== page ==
Apart from being used as medicine, hemp is now also being used to produce various cosmetic products. While these cannabis products contain no THC, they are rich in Vitamins A, C, and E, as well as fatty acids that aid in imparting moisturizing properties. The Body Shop has a whole line of moisturizing products made from hemp, which includes hand creams, lip balms, body butter, among others.
Printed on large billboards at the bus stop, or on the shelves of any supermarket in Spain or just out in the street, you’ll find a word that until recently was barely said out loud: cannabis. A plant with unique characteristics that in the collective unconscious is associated with recreational drugs and that in recent years has burst strongly into the therapeutic field.
However, its arrival in the daily imaginary of advertising has come through an unexpected vehicle. The consumer cosmetics, moisturizing cream or hands that anyone uses every day.
“The problem is their advertising use. Advertise cannabis products without transparently explaining which components you use can lead to banalization,” says Eulalia Alemany, Technical Director of the Foundation for Help against Drug Addiction.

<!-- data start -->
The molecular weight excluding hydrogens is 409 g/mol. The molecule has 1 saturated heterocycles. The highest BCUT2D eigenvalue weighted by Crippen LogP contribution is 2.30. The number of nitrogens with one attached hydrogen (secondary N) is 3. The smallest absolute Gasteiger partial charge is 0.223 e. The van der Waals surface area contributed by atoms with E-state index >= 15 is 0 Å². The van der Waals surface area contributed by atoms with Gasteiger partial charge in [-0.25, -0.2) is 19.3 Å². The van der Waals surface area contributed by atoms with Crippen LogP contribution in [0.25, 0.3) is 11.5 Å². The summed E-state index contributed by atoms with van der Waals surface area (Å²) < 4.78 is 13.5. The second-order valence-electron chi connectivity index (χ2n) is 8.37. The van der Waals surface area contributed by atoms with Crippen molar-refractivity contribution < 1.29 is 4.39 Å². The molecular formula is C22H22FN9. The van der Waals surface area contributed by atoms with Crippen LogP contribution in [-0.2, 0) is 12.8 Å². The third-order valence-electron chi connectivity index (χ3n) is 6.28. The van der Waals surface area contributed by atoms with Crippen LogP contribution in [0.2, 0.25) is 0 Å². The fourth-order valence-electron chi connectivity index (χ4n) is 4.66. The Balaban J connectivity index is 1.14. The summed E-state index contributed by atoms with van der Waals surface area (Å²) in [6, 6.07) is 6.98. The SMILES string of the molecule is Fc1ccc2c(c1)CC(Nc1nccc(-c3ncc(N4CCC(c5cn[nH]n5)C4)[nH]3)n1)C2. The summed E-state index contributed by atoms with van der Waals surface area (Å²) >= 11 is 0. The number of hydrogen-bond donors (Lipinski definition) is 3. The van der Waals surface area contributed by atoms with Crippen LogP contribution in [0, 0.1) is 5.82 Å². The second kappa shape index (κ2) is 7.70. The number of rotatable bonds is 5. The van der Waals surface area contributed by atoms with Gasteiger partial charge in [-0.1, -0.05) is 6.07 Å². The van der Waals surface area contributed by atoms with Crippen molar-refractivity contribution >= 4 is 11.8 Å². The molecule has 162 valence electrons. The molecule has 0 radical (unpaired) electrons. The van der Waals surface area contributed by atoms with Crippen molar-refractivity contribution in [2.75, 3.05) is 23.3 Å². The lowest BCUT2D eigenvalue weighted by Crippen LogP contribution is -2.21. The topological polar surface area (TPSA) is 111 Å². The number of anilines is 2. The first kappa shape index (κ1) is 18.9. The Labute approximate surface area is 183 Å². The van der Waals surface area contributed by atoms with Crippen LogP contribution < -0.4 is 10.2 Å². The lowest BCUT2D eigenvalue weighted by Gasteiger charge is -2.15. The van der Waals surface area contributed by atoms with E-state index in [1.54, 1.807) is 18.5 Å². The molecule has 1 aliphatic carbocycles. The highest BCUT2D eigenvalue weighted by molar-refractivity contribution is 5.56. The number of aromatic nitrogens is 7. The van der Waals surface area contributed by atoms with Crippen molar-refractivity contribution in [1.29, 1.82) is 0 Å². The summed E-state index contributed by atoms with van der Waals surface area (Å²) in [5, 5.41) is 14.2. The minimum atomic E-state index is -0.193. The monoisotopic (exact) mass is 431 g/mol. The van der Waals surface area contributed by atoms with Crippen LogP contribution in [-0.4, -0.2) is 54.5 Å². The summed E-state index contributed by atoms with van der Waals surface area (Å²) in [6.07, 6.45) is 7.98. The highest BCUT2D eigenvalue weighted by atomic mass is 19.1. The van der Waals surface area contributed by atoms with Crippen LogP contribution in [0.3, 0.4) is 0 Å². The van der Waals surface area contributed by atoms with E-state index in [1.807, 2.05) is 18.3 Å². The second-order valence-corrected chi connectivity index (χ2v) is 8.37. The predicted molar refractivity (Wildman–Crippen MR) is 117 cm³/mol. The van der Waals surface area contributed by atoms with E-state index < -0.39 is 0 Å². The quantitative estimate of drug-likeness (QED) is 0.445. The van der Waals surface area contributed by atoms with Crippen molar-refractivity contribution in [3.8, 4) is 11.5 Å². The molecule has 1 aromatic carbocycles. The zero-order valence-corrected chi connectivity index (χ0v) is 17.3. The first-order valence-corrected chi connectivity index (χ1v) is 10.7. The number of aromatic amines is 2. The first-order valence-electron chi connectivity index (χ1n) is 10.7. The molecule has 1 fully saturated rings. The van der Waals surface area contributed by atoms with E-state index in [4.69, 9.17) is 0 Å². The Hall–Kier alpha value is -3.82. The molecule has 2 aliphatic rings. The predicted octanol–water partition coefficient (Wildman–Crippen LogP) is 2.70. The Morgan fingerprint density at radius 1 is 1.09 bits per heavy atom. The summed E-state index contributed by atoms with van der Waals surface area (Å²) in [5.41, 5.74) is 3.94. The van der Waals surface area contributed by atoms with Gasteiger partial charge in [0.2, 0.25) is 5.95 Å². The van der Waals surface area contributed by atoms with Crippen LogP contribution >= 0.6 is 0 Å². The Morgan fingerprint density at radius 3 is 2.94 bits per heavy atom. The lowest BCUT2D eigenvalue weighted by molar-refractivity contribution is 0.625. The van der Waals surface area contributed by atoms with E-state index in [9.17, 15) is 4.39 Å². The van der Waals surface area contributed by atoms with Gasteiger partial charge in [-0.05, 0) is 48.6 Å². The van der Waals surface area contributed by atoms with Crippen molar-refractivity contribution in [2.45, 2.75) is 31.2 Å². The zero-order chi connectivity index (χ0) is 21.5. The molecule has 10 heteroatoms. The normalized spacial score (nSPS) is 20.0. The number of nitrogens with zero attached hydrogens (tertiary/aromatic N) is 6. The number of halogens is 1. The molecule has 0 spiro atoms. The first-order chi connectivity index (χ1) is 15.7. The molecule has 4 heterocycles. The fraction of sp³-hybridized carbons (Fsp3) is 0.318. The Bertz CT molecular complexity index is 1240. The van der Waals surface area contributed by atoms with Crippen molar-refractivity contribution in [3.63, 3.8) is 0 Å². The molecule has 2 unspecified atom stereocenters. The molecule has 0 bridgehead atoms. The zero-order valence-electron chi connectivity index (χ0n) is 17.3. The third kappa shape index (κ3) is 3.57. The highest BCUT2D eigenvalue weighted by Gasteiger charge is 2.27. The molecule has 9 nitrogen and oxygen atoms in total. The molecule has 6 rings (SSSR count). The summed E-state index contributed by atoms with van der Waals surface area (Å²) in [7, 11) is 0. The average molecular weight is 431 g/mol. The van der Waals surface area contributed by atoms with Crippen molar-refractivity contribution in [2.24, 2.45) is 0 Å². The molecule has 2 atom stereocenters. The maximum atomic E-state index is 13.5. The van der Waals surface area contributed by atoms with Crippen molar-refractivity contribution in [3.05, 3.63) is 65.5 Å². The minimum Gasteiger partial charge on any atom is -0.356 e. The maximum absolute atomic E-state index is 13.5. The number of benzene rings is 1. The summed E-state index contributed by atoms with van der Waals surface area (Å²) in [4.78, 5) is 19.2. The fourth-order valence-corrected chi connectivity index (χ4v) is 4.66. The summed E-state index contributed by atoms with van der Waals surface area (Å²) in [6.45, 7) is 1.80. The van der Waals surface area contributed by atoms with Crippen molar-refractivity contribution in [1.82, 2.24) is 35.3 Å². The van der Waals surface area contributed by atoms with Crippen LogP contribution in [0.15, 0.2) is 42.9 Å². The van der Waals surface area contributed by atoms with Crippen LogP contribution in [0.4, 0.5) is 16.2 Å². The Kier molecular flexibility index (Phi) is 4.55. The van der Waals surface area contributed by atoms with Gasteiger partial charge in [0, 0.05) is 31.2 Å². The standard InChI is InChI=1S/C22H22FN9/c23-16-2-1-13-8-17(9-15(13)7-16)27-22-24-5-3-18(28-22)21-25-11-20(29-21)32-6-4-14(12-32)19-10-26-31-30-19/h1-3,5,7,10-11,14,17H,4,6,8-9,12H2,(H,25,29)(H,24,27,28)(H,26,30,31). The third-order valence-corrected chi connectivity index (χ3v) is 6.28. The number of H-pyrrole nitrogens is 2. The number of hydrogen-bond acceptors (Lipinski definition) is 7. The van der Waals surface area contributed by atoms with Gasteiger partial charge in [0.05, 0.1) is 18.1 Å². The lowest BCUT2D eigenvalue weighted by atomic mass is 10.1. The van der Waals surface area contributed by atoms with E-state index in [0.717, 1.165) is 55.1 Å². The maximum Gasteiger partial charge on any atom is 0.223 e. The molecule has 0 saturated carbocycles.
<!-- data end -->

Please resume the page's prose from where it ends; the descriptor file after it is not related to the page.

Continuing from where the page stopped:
In recent times, the novelties have followed one another. The Body Shop, based on natural ingredients, has a whole line of moisturizing products.
It’s calming properties in medicine
The first thing, of course, is to know what we get from a cosmetic with cannabis oil that, as everyone involved clarifies, has little to do with the recreational use traditionally associated with it. I mean, using an eye contour has nothing to do with messing up a joint.
Andres Lopez talks about the intrinsic difference between hemp seed oil and others. “Today it is very difficult to find an ingredient that has the exclusivity of owning a unique property,” he responds.